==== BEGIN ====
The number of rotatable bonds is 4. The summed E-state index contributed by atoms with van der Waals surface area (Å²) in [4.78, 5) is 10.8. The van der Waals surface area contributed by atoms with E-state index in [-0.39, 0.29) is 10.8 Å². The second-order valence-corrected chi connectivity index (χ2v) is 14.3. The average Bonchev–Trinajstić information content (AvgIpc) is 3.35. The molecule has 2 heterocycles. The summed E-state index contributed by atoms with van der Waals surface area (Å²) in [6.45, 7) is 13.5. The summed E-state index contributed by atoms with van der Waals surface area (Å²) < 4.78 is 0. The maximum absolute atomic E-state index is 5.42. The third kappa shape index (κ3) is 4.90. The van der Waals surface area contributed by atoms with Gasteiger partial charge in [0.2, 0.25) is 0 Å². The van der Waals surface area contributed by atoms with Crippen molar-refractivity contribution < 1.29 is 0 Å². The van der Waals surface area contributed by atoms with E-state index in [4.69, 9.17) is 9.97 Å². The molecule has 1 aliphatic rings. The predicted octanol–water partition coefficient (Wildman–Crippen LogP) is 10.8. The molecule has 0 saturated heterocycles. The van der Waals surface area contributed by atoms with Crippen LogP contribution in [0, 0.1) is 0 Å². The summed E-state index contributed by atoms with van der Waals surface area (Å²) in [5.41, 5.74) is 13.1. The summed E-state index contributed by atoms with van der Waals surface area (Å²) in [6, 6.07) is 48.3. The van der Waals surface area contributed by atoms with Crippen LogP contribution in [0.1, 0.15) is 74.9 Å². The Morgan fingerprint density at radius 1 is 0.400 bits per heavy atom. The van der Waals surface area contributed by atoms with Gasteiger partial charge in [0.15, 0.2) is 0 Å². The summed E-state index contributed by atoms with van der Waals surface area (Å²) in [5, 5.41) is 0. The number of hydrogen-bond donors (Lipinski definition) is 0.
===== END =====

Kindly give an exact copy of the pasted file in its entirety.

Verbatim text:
The number of rotatable bonds is 4. The summed E-state index contributed by atoms with van der Waals surface area (Å²) in [4.78, 5) is 10.8. The van der Waals surface area contributed by atoms with E-state index in [-0.39, 0.29) is 10.8 Å². The second-order valence-corrected chi connectivity index (χ2v) is 14.3. The average Bonchev–Trinajstić information content (AvgIpc) is 3.35. The molecule has 2 heterocycles. The summed E-state index contributed by atoms with van der Waals surface area (Å²) in [6.45, 7) is 13.5. The summed E-state index contributed by atoms with van der Waals surface area (Å²) < 4.78 is 0. The maximum absolute atomic E-state index is 5.42. The third kappa shape index (κ3) is 4.90. The van der Waals surface area contributed by atoms with Gasteiger partial charge in [0.2, 0.25) is 0 Å². The van der Waals surface area contributed by atoms with Crippen molar-refractivity contribution < 1.29 is 0 Å². The van der Waals surface area contributed by atoms with E-state index in [4.69, 9.17) is 9.97 Å². The molecule has 1 aliphatic rings. The predicted octanol–water partition coefficient (Wildman–Crippen LogP) is 10.8. The molecule has 0 saturated heterocycles. The van der Waals surface area contributed by atoms with Crippen LogP contribution in [0, 0.1) is 0 Å². The summed E-state index contributed by atoms with van der Waals surface area (Å²) in [5.41, 5.74) is 13.1. The summed E-state index contributed by atoms with van der Waals surface area (Å²) in [6, 6.07) is 48.3. The van der Waals surface area contributed by atoms with Crippen LogP contribution in [0.1, 0.15) is 74.9 Å². The Morgan fingerprint density at radius 1 is 0.400 bits per heavy atom. The van der Waals surface area contributed by atoms with Gasteiger partial charge in [0.15, 0.2) is 0 Å². The summed E-state index contributed by atoms with van der Waals surface area (Å²) in [5, 5.41) is 0. The number of hydrogen-bond donors (Lipinski definition) is 0.